The original Indian Motocycle Manufacturing Company was built by racers for racing (that isn’t a typo—it was originally spelled moto, not motor).
Two bicycle racers, George Hendee and Oscar Hedstrom, joined forces in 1901 to put a small single-cylinder motor in a bicycle, creating a support vehicle for their bicycle racing program. The following year they began building street bikes and selling models to the public; they also entered their first official motorcycle race—an endurance run from Boston to New York City—with one of those machines.
They won that first race.
And for the next half century Indian was a major presence on roads and a top contender at race tracks all across America. Post-war turmoil in the industry ended Indian’s run in 1953 despite a couple failed attempts to save the company by joining forces with British manufacturers. But interest in the Moto company never died and efforts to bring new life to it in the U.S gained momentum during the frenzied cruiser-crazy days of the mid-‘90s. Once court battles with the Brits over rights to the name were settled and a few underfunded attempts at forming new companies came and went, Polaris acquired the marquee in 2011. With deep pockets and a vibrant manufacturing capability it quickly reestablished the new Indian Motorcycle brand (now with an “r”) on America’s roads, and in 2017 brought the whole thing full circle and went racing again, joining the revitalized American Flat Track series.Just as the original Indian Motocycle company did in their first race back in 1902, the new Indian Motorcycle Company won its first race last season in the AFT Twins class at the premier Daytona TT before going on to absolutely dominate the entire series with a 1, 2, 3 sweep of the championship. If this season’s opener at Daytona last March is any indication, that momentum is still running fast and strong. Current champion Jared Mees took the top step of the podium just as he did last year.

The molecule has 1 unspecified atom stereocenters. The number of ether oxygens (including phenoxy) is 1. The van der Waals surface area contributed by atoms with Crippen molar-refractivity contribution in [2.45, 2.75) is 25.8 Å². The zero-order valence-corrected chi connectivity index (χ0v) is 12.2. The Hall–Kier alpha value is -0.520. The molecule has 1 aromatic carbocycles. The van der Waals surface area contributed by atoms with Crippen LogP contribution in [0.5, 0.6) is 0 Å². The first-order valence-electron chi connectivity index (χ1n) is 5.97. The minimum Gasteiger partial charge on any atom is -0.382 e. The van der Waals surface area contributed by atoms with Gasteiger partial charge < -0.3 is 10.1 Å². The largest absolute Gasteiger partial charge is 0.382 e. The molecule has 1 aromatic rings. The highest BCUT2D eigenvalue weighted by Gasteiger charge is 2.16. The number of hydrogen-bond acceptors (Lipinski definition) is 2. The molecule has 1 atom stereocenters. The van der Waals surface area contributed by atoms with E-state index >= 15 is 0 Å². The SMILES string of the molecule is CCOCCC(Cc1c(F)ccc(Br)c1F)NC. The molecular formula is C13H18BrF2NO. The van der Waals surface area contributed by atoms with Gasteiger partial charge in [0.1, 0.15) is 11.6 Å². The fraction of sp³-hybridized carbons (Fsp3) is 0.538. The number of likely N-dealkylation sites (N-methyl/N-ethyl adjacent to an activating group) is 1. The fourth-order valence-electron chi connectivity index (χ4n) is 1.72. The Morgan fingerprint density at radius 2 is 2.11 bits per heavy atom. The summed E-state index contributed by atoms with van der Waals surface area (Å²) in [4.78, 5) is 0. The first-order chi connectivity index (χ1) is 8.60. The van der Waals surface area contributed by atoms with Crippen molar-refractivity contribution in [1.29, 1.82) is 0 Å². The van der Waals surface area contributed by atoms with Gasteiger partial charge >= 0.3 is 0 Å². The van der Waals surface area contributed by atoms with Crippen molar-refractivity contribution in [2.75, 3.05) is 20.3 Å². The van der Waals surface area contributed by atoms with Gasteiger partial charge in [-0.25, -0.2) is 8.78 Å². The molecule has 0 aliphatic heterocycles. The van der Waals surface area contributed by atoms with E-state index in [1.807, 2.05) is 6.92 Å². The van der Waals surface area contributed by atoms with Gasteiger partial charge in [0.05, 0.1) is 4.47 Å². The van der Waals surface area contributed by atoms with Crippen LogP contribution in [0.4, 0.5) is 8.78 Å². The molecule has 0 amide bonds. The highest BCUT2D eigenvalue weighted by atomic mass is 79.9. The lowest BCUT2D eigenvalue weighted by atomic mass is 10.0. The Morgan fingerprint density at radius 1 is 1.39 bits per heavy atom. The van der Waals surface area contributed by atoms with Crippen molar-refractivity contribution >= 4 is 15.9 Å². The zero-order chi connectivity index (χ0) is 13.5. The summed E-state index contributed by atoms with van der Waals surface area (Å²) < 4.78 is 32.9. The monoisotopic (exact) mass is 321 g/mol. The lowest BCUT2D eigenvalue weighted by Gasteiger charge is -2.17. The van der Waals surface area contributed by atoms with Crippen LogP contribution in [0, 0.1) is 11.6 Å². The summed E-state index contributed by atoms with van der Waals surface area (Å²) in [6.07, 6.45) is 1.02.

It’s almost unprecedented for a first-year race team—in any form of motorsports—to attain the quick level of success Indian has. Twice, in two separate interviews, Gary Grey, now Indian’s vice president for Racing, Service and Technology, told me in a kind of “pinch me I can’t believe I’m not dreaming” statement that Indian himself was just as surprised as any race fan with that level of performance by summing up the season with a simple understatement: “It was pretty amazing.”
So, how did Indian manage to build such a wonder machine and get three of the best riders in the business to compete on them? Probably—counterintuitively—it was the new company’s lack of experience with racing that gave them a head start when designing a new racing motorcycle. They didn’t have an old model to upgrade, they didn’t have a street model to try to convert into a racer, and they didn’t have anything to do but set a goal and work towards it.
What they did have was a clean sheet of paper to design what they thought would be the best racing motorcycle they could imagine. They had deep resources and access to world-class engineering. And, along with taking on the obligations that come with resurrecting one of America’s darlings, they had inherited a rich and storied racing heritage. They had a dream.